8. Congrats on finding the type of travel you love, and not feeling the need to follow “the crowd” just for the sake of it. There’s no right or wrong way to travel, and yes, at the moment it feels like the internet is awash with those selling the “dream” of quitting everything to travel full time – which is awesome, if it’s a lifestyle YOU want. We travelled full time for a while, and it was great, but we’ve recently settled down, found a permanent base and bought a house. We got burnt out being constantly on the road and really enjoy taking time to plan a trip, enjoy it, come home, regenerate, and head out again in a couple of months time. There’s no right or wrong way to travel … all that matters is that you’re happy with how you do 🙂 Great post!

    Liked by 1 person

  9. I totally agree!

    I’m a great supporter of combining a love of travel and living your life the way you want to. I love my job and I love travel. I see no reason why I can’t combine them both! My motto: You don’t have to do anything drastic if you want to afford a life of travel. You don’t have to choose between having it all and having nothing at all, and you definitely don’t have to quit your lifestyle!

    ‘Love your article.

    Liked by 1 person

  10. We are lucky enough at the moment to travel when we want and mostly, where we want. If you aren’t so lucky there is so much to discover on your own doorstep. What can be mundane to you can be fascinating to someone visiting from another coiuntry.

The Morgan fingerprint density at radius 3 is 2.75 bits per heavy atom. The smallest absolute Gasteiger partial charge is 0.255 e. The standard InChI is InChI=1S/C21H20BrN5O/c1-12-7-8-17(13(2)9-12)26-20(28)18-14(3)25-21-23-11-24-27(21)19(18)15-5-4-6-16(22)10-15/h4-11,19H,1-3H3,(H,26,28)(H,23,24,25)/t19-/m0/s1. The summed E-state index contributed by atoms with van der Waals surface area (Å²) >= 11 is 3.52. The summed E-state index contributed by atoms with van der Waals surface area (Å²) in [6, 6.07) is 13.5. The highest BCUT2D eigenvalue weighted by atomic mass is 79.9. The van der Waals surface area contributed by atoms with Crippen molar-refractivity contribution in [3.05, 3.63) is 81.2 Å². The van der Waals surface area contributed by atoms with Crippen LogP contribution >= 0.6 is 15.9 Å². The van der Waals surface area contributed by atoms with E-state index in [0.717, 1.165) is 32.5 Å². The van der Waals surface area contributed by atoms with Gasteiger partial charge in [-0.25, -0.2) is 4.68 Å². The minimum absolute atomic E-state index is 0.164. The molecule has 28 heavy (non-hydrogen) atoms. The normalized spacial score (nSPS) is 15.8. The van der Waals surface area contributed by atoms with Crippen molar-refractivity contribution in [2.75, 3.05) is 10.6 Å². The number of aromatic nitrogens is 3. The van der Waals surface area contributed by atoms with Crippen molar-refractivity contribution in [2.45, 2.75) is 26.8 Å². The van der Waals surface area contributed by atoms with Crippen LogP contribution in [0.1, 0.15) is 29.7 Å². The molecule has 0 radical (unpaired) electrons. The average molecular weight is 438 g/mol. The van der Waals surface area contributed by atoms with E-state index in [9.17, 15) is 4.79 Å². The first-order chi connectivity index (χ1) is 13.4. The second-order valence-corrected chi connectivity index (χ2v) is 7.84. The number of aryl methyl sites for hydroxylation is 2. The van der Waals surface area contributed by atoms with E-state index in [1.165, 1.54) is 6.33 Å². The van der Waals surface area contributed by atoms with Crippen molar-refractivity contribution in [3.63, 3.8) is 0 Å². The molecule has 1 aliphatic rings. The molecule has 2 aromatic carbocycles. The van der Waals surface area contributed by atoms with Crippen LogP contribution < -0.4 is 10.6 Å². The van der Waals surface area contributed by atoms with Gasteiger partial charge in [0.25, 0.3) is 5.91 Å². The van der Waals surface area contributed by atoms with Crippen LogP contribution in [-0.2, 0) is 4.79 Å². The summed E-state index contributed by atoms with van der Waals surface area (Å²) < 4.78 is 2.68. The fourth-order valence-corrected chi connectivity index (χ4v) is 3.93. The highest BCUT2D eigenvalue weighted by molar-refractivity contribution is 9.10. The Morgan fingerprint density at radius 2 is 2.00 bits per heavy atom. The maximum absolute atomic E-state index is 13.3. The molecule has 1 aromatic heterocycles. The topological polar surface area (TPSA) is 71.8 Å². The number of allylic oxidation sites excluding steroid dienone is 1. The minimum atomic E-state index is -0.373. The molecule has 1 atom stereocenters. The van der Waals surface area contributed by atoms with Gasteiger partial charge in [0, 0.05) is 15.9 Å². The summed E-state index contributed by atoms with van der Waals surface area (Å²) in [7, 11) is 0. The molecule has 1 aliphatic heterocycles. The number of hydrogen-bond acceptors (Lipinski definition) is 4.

Liked by 1 person

  11. I’m exactly like you. I could never travel full time, maybe because I’m Italian and our roots are very important, no idea. Only I need to get back home, I have to know there’s a home waiting for me where I can catch my breath. Otherwise it wouldn’t be so much fun! Also… ew. I SO don’t like this practice of keeping count of the places visited and to flaunt about numbers. That’s not what travel should be about!

    Liked by 1 person

  12. I enjoyed reading an article that actually pinpoints most peoples experience. Full time traveling is extremely hard even for people that do it as a living, and it is not for everyone. I would never want to lose the joy I get from traveling.

    Liked by 1 person

  13. I could not agree more! I love to travel and sometimes I fantasize about doing it full time, but then I start to think about the logistics and the commitment required and realized that it’s not worth it. I might not always love the idea of having a 9-5 job but I appreciate the financial stability it gives me to be able to take a nice vacation and know that I’m not committed to getting anything out of it buy my own enjoyment. Anything beyond that for my blog is a bonus.